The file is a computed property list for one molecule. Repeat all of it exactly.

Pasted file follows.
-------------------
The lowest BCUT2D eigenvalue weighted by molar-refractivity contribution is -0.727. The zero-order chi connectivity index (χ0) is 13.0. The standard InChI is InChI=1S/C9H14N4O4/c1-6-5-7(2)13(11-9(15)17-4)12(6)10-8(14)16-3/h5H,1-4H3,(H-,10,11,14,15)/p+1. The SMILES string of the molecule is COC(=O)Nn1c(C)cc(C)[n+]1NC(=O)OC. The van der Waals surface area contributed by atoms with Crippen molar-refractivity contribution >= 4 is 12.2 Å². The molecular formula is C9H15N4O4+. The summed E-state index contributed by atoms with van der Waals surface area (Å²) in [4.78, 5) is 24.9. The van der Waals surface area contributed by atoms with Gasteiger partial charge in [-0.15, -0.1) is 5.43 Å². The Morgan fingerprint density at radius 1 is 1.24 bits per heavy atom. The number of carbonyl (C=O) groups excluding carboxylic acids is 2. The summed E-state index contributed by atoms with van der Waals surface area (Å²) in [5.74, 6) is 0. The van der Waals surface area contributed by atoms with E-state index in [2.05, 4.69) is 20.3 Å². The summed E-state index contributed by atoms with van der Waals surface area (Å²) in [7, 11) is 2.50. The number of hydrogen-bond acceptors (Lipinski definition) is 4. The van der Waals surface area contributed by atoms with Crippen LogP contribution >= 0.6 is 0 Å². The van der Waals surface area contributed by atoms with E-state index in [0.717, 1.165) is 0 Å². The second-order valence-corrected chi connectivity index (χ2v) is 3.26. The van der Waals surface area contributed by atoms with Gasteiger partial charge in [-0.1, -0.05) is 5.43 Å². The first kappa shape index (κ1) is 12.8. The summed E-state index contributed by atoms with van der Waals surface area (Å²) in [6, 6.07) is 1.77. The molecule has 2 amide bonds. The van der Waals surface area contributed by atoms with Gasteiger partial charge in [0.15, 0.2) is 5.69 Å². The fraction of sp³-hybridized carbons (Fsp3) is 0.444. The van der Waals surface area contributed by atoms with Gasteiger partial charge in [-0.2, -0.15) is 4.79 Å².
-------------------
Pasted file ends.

The lowest BCUT2D eigenvalue weighted by molar-refractivity contribution is -0.727. The zero-order chi connectivity index (χ0) is 13.0. The standard InChI is InChI=1S/C9H14N4O4/c1-6-5-7(2)13(11-9(15)17-4)12(6)10-8(14)16-3/h5H,1-4H3,(H-,10,11,14,15)/p+1. The SMILES string of the molecule is COC(=O)Nn1c(C)cc(C)[n+]1NC(=O)OC. The van der Waals surface area contributed by atoms with Crippen molar-refractivity contribution >= 4 is 12.2 Å². The molecular formula is C9H15N4O4+. The summed E-state index contributed by atoms with van der Waals surface area (Å²) in [4.78, 5) is 24.9. The van der Waals surface area contributed by atoms with Gasteiger partial charge in [-0.15, -0.1) is 5.43 Å². The Morgan fingerprint density at radius 1 is 1.24 bits per heavy atom. The number of carbonyl (C=O) groups excluding carboxylic acids is 2. The summed E-state index contributed by atoms with van der Waals surface area (Å²) in [5.74, 6) is 0. The van der Waals surface area contributed by atoms with E-state index in [2.05, 4.69) is 20.3 Å². The summed E-state index contributed by atoms with van der Waals surface area (Å²) in [7, 11) is 2.50. The number of hydrogen-bond acceptors (Lipinski definition) is 4. The van der Waals surface area contributed by atoms with Crippen LogP contribution >= 0.6 is 0 Å². The van der Waals surface area contributed by atoms with E-state index in [0.717, 1.165) is 0 Å². The second-order valence-corrected chi connectivity index (χ2v) is 3.26. The van der Waals surface area contributed by atoms with Gasteiger partial charge in [-0.1, -0.05) is 5.43 Å². The first kappa shape index (κ1) is 12.8. The summed E-state index contributed by atoms with van der Waals surface area (Å²) in [6, 6.07) is 1.77. The molecule has 2 amide bonds. The van der Waals surface area contributed by atoms with Gasteiger partial charge in [0.15, 0.2) is 5.69 Å². The fraction of sp³-hybridized carbons (Fsp3) is 0.444. The van der Waals surface area contributed by atoms with Gasteiger partial charge in [-0.2, -0.15) is 4.79 Å².